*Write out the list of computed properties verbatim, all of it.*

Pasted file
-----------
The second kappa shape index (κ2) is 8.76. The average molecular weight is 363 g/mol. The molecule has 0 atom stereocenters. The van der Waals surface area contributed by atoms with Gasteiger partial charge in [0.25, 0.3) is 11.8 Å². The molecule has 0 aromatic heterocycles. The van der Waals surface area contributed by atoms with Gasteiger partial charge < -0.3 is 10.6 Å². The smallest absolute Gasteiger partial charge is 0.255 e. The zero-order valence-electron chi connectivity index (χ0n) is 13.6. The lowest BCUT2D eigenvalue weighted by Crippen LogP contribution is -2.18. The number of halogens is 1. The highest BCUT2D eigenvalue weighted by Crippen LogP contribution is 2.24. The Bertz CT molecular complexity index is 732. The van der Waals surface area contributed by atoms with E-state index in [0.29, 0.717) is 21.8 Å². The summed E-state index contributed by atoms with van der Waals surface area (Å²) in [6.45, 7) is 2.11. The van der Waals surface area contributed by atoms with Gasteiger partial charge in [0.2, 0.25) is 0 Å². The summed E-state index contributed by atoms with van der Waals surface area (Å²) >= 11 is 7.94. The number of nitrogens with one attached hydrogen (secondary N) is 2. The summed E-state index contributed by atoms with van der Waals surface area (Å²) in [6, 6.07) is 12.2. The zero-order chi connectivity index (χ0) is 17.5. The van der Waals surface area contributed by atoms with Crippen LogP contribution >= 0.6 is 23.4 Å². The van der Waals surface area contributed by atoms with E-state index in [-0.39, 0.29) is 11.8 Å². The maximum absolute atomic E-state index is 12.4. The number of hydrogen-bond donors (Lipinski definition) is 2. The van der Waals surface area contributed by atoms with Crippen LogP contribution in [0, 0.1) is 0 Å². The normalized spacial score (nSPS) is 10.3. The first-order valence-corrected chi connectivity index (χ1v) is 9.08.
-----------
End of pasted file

The second kappa shape index (κ2) is 8.76. The average molecular weight is 363 g/mol. The molecule has 0 atom stereocenters. The van der Waals surface area contributed by atoms with Gasteiger partial charge in [0.25, 0.3) is 11.8 Å². The molecule has 0 aromatic heterocycles. The van der Waals surface area contributed by atoms with Gasteiger partial charge < -0.3 is 10.6 Å². The smallest absolute Gasteiger partial charge is 0.255 e. The zero-order valence-electron chi connectivity index (χ0n) is 13.6. The lowest BCUT2D eigenvalue weighted by Crippen LogP contribution is -2.18. The number of halogens is 1. The highest BCUT2D eigenvalue weighted by Crippen LogP contribution is 2.24. The Bertz CT molecular complexity index is 732. The van der Waals surface area contributed by atoms with E-state index in [0.29, 0.717) is 21.8 Å². The summed E-state index contributed by atoms with van der Waals surface area (Å²) in [6.45, 7) is 2.11. The van der Waals surface area contributed by atoms with Gasteiger partial charge in [0.2, 0.25) is 0 Å². The summed E-state index contributed by atoms with van der Waals surface area (Å²) >= 11 is 7.94. The number of nitrogens with one attached hydrogen (secondary N) is 2. The summed E-state index contributed by atoms with van der Waals surface area (Å²) in [6, 6.07) is 12.2. The zero-order chi connectivity index (χ0) is 17.5. The van der Waals surface area contributed by atoms with Crippen LogP contribution >= 0.6 is 23.4 Å². The van der Waals surface area contributed by atoms with E-state index in [-0.39, 0.29) is 11.8 Å². The maximum absolute atomic E-state index is 12.4. The number of hydrogen-bond donors (Lipinski definition) is 2. The van der Waals surface area contributed by atoms with Crippen LogP contribution in [0, 0.1) is 0 Å². The normalized spacial score (nSPS) is 10.3. The first-order valence-corrected chi connectivity index (χ1v) is 9.08.